We braved the cold outside to have ice cream inside at Valdis

Large assortment of flavors but they sell out
Large assortment of flavors but they sell out

So many flavors to choose from
So many flavors to choose from

We stopped by Harpa on our way back to the downtown area. The building was lit up in a night time light show! I nearly froze my butt off taking this video.


Harpa light show

Still shot of the Harpa light show

We decided to have dinner at Cafe Loki where we could try fermented shark (hákarl) and rye bread ice cream. Cafe Loki sits right by Hallgrímskirkja so you can enjoy views of the church as you tuck into the local dishes. Recommendation for the rye bread ice cream came from my friend Suzy. No one recommended trying fermented shark. And for good reason. Reviews of Cafe Loki on TripAdvisor.

Fermented shark, or hákarl, is a traditional Icelandic dish - I don't think it was created for taste (or smell), but out of necessity. Shark became a staple of the early Viking settlers as it was plentiful in the icy North Atlantic waters. However, shark meat was toxic to humans so the Vikings developed a preservation technique to make the meat... palatable? I don't know how people could've eaten it because the full on assault of ammonia and rotting flesh breaches even the weakest of noses. Did you know that sharks don't have a urinary system? Park of the putrid smell of fermented shark comes from the smell of ammonia. The quick description of how fermented shark is prepared is:
  • Behead the shark
  • Bury it in sand and under heavy stones for 6-12 weeks. The pressure from the stones causes liquid and toxins to seep out and the time period allows the shark to ferment properly.
  • Cut the shark into long strips
  • Hang dry the meat for several months
  • It's ready to be enjoyed when the meat is covered by a dry brown crust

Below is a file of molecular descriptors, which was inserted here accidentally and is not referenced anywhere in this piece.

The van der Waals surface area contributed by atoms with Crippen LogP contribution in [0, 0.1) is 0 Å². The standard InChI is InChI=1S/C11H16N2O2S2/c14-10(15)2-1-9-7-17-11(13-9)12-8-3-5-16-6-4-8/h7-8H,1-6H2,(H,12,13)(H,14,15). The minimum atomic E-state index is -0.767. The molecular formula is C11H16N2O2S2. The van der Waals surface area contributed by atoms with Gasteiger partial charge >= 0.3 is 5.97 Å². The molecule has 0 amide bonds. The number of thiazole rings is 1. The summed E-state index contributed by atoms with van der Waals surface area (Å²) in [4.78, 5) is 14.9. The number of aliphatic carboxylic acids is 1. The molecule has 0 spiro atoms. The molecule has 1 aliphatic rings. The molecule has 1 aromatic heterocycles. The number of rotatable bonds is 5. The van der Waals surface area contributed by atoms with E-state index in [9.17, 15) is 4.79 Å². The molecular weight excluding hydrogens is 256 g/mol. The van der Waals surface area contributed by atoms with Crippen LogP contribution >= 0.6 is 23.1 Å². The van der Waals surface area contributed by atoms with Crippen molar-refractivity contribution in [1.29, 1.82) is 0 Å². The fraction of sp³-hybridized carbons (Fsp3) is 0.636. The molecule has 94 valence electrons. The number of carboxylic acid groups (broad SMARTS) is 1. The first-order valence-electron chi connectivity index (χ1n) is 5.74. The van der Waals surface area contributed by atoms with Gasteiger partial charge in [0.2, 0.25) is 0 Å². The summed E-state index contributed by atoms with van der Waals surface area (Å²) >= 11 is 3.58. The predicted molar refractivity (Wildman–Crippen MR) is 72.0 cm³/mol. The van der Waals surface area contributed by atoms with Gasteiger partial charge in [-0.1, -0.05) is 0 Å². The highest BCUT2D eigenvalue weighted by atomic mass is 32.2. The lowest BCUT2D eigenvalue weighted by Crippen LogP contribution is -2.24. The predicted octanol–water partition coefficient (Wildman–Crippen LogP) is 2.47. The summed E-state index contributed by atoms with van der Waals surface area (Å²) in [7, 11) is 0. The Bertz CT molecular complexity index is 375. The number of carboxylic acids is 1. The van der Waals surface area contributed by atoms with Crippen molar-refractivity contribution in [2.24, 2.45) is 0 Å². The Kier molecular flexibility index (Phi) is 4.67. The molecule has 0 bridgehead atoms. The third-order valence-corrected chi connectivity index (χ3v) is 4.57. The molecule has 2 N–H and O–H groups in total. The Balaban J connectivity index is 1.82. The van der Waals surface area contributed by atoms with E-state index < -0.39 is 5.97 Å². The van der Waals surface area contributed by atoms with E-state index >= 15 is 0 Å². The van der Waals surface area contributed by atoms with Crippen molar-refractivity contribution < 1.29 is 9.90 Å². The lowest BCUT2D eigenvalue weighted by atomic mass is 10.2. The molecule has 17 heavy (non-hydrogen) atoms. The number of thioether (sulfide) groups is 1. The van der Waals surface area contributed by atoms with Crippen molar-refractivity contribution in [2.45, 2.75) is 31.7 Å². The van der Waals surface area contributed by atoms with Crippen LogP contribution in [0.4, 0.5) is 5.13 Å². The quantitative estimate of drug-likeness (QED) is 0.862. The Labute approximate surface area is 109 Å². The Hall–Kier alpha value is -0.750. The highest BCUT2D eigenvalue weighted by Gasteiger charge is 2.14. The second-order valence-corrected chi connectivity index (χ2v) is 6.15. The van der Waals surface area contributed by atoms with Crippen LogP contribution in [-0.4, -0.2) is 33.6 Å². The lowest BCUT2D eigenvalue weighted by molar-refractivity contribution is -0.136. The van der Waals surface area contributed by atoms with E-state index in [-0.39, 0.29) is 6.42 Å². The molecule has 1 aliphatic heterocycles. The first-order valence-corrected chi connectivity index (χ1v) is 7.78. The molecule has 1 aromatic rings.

We decided to try the fermented shark at the end of the meal. I ordered a trout tarte on rye bread. Icelanders love their mayonnaise and this tarte had it in abundance. I scraped off as much excess mayo as I could (I can only stomach so much of it) but I loved the sweetness of the rye bread which balanced out the smokiness of the trout and the tang of the mayo. It came with rye bread ice cream which didn't exactly have the consistency of ice cream. I was surprised that it was served with the plate and I hurriedly ate the tarte and salad because I didn't want to eat melted ice cream. Later I realized it was more like crumbled rye bread mixed into heavy whipped cream that was frozen.

Icelandic plate IV
Icelandic plate IV: trout tarte with salad and rye bread ice cream 2550isk/US$22.26

Icelandic plate II
Icelandic plate II: two rye bread slices, one with mashed fish and one with smoked trout. Flatbread with smoked lamb. Dried fish with butter. Bit of fermented shark (the small cup with the Icelandic flag in it). 3090isk/US$26.98

I asked Mike to document my sampling fermented shark. We ended up with many photos not suitable for this blog post.


Here we go! Fermented shark, here I come.
Here we go! Fermented shark, here I come.

I'm greeted by the smell of putrid ammonia and my disgust
I'm greeted by the smell of putrid ammonia and my disgust

Maybe it tastes better than it smells?
Maybe it tastes better than it smells?

No. It never got better.